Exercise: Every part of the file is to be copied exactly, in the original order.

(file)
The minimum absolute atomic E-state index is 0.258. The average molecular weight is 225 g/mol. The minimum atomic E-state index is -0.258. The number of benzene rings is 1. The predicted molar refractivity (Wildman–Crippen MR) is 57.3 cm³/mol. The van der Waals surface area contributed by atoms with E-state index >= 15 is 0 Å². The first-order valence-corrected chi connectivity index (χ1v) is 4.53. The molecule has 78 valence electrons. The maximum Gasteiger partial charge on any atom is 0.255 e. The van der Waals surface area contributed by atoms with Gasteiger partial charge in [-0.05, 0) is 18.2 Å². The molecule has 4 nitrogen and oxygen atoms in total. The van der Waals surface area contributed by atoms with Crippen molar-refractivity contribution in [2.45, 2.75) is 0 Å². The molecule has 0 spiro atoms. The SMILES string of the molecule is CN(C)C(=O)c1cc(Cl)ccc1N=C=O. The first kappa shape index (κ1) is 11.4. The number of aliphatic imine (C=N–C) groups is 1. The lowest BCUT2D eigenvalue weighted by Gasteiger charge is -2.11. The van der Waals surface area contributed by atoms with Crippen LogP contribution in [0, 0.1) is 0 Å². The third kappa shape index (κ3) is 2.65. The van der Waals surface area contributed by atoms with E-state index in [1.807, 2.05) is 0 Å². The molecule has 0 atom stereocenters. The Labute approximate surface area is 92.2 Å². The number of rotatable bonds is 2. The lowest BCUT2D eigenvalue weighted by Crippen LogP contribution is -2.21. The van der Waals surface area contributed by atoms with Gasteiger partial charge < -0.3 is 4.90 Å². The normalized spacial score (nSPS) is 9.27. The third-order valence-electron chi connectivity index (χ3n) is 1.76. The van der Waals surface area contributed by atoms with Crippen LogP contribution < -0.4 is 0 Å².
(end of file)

The minimum absolute atomic E-state index is 0.258. The average molecular weight is 225 g/mol. The minimum atomic E-state index is -0.258. The number of benzene rings is 1. The predicted molar refractivity (Wildman–Crippen MR) is 57.3 cm³/mol. The van der Waals surface area contributed by atoms with E-state index >= 15 is 0 Å². The first-order valence-corrected chi connectivity index (χ1v) is 4.53. The molecule has 78 valence electrons. The maximum Gasteiger partial charge on any atom is 0.255 e. The van der Waals surface area contributed by atoms with Gasteiger partial charge in [-0.05, 0) is 18.2 Å². The molecule has 4 nitrogen and oxygen atoms in total. The van der Waals surface area contributed by atoms with Crippen molar-refractivity contribution in [2.45, 2.75) is 0 Å². The molecule has 0 spiro atoms. The SMILES string of the molecule is CN(C)C(=O)c1cc(Cl)ccc1N=C=O. The first kappa shape index (κ1) is 11.4. The number of aliphatic imine (C=N–C) groups is 1. The lowest BCUT2D eigenvalue weighted by Gasteiger charge is -2.11. The van der Waals surface area contributed by atoms with Crippen LogP contribution in [0, 0.1) is 0 Å². The third kappa shape index (κ3) is 2.65. The van der Waals surface area contributed by atoms with E-state index in [1.807, 2.05) is 0 Å². The molecule has 0 atom stereocenters. The Labute approximate surface area is 92.2 Å². The number of rotatable bonds is 2. The lowest BCUT2D eigenvalue weighted by Crippen LogP contribution is -2.21. The van der Waals surface area contributed by atoms with Gasteiger partial charge < -0.3 is 4.90 Å². The normalized spacial score (nSPS) is 9.27. The third-order valence-electron chi connectivity index (χ3n) is 1.76. The van der Waals surface area contributed by atoms with Crippen LogP contribution < -0.4 is 0 Å².